Credit: NIHR Sheffield Biomedical Research Center
The Food and Drug Administration (FDA) in the US has authorised the first approved drug for a rare form of motor neurone disease (MND) based on the results of a Phase 3 clinical trial completed at the University of Sheffield, the UK centre for the international trial.
Results from the Phase 3 clinical trial, led in the UK by Professor Dame Pamela Shaw, Director of the Neuroscience Institute and the Sheffield Institute for Translational Neuroscience (SITraN) and Professor Chris McDermott, Professor of Translational Neurology at the University of Sheffield, showed patients with the faulty SOD1 gene often noticed a slowing of the progression of their symptoms and in some cases improvement of muscle strength after taking the investigational drug QALSODY™, formerly known as Tofersen.
Biotechnology company Biogen Inc. is responsible for bringing the new drug to the US market and researchers expect applications for UK and EU approvals to be submitted in the near future.
This is a major scientific advance as the first treatment to target a genetic cause of MND and will change the way researchers conduct clinical trials in MND in the future.
The trial included 108 MND patients known to have the faulty SOD1 gene. Although a significant clinical improvement was not found at the primary endpoint of the study at 28 weeks, when the monitoring period was extended to 52 weeks, notable clinical improvements were observed in terms of muscle strength, breathing function and disability levels.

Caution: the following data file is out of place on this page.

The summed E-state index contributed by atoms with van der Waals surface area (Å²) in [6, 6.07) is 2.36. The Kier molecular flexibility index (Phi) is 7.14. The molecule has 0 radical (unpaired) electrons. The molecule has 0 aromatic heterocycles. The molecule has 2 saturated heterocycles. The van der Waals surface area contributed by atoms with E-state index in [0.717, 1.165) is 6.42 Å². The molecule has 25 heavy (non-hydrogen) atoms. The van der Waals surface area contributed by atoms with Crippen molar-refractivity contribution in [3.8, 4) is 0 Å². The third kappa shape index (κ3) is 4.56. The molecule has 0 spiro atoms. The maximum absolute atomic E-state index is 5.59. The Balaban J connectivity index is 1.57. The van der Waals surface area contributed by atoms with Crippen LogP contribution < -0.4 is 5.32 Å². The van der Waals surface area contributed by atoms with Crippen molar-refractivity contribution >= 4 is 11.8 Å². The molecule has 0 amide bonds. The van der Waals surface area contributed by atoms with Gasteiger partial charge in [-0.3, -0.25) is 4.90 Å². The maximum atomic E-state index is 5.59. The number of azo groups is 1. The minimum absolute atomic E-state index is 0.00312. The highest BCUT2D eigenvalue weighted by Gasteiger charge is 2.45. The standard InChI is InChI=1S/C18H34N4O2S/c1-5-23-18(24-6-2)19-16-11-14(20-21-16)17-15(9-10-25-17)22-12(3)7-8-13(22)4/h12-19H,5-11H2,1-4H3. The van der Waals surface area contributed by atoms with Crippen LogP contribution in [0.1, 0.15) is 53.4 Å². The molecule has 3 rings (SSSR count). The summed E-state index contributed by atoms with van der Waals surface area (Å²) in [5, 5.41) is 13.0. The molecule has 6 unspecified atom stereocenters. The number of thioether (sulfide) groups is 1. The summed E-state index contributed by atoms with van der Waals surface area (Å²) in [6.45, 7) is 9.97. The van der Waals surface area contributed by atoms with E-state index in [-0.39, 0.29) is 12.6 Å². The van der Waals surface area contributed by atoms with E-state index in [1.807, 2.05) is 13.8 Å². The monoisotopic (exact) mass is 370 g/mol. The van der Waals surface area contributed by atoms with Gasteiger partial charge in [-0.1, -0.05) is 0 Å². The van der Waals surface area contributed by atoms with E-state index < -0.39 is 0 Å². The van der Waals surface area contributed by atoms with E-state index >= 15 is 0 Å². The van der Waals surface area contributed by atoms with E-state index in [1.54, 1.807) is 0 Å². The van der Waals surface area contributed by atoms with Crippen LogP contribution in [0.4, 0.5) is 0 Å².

Professor Dame Pamela Shaw from the University of Sheffield, said: “I have conducted more than 25 MND clinical trials and this is the first trial in which patients have reported an improvement in their muscle strength.
“Never before have I heard patients say ‘I am doing things today that I couldn’t do a few months ago – walking up the garden steps or writing Christmas cards’. For me this is an important treatment milestone.”
She added: “This trial taught us that we can see changes in biochemistry within 2-3 months but we have to be a bit more patient to see the significant clinical changes.
“We found that we can reduce or slow damage from happening biologically, but it takes more time for the motor neurones to heal and regenerate their connections with the muscles. So, the motor system needs time to heal before we see a significant clinical change.
“Although not yet approved for use in the UK and Europe, FDA approval is a major scientific development . While awaiting the regulatory permissions to prescribe QALSODY™, Biogen are making the treatment available for patients with a confirmed SOD1 mutation through an expanded access programme.”
Results of the Phase 3 clinical trial (VALOR), published in the New England Journal of Medicine, showed that biomarkers in patients’ cerebrospinal fluid showed a reduction in the SOD1 and neurofilament protein levels after taking QALSODY for six months. This suggests that the treatment successfully hits the therapeutic target and reduces loss of motor neurones, which may allow them to start regenerating connections with muscles in the body. However, it took longer for patients to experience improved muscle strength.
Patients receive QALSODY as an injection into the cerebrospinal fluid by lumbar puncture every 4 weeks. The drug was found to be generally safe, though a small number of patients developed reversible inflammation of the spinal cord or nerve roots.
Researchers now hope that the FDA approval will help to pave the way for approvals in other countries and for new treatments tackling other genetic causes of MND to be developed. The results from this landmark trial will improve the clinical trial landscape for MND generally and allow researchers to measure whether an experimental treatment is beneficial much more quickly than has been possible up until now.
Source: University of Sheffield
Published on May 13, 2023